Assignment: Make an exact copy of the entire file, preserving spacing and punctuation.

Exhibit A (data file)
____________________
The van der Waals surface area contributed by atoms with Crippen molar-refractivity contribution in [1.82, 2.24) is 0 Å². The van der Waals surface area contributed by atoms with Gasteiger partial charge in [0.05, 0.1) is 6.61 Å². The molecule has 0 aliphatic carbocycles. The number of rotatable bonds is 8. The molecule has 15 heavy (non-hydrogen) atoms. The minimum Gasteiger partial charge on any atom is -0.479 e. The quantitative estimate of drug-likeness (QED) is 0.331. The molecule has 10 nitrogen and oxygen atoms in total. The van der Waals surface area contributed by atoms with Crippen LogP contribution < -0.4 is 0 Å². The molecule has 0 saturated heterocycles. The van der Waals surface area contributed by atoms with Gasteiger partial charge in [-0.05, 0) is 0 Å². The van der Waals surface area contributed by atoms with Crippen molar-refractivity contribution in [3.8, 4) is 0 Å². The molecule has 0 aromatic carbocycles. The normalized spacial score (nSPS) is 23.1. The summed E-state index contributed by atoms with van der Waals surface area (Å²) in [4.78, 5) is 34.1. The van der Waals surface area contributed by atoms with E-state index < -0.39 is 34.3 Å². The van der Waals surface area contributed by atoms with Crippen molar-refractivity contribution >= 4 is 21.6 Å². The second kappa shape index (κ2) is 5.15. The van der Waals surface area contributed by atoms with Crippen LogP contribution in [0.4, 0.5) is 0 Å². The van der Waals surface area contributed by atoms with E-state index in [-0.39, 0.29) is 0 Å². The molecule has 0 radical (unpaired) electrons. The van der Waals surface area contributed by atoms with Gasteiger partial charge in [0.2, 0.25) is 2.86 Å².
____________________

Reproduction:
The van der Waals surface area contributed by atoms with Crippen molar-refractivity contribution in [1.82, 2.24) is 0 Å². The van der Waals surface area contributed by atoms with Gasteiger partial charge in [0.05, 0.1) is 6.61 Å². The molecule has 0 aliphatic carbocycles. The number of rotatable bonds is 8. The molecule has 15 heavy (non-hydrogen) atoms. The minimum Gasteiger partial charge on any atom is -0.479 e. The quantitative estimate of drug-likeness (QED) is 0.331. The molecule has 10 nitrogen and oxygen atoms in total. The van der Waals surface area contributed by atoms with Crippen LogP contribution < -0.4 is 0 Å². The molecule has 0 saturated heterocycles. The van der Waals surface area contributed by atoms with Gasteiger partial charge in [-0.05, 0) is 0 Å². The van der Waals surface area contributed by atoms with Crippen molar-refractivity contribution in [3.8, 4) is 0 Å². The molecule has 0 aromatic carbocycles. The normalized spacial score (nSPS) is 23.1. The summed E-state index contributed by atoms with van der Waals surface area (Å²) in [4.78, 5) is 34.1. The van der Waals surface area contributed by atoms with E-state index < -0.39 is 34.3 Å². The van der Waals surface area contributed by atoms with Crippen molar-refractivity contribution >= 4 is 21.6 Å². The second kappa shape index (κ2) is 5.15. The van der Waals surface area contributed by atoms with Crippen LogP contribution in [0.4, 0.5) is 0 Å². The van der Waals surface area contributed by atoms with E-state index in [-0.39, 0.29) is 0 Å². The molecule has 0 radical (unpaired) electrons. The van der Waals surface area contributed by atoms with Gasteiger partial charge in [0.2, 0.25) is 2.86 Å².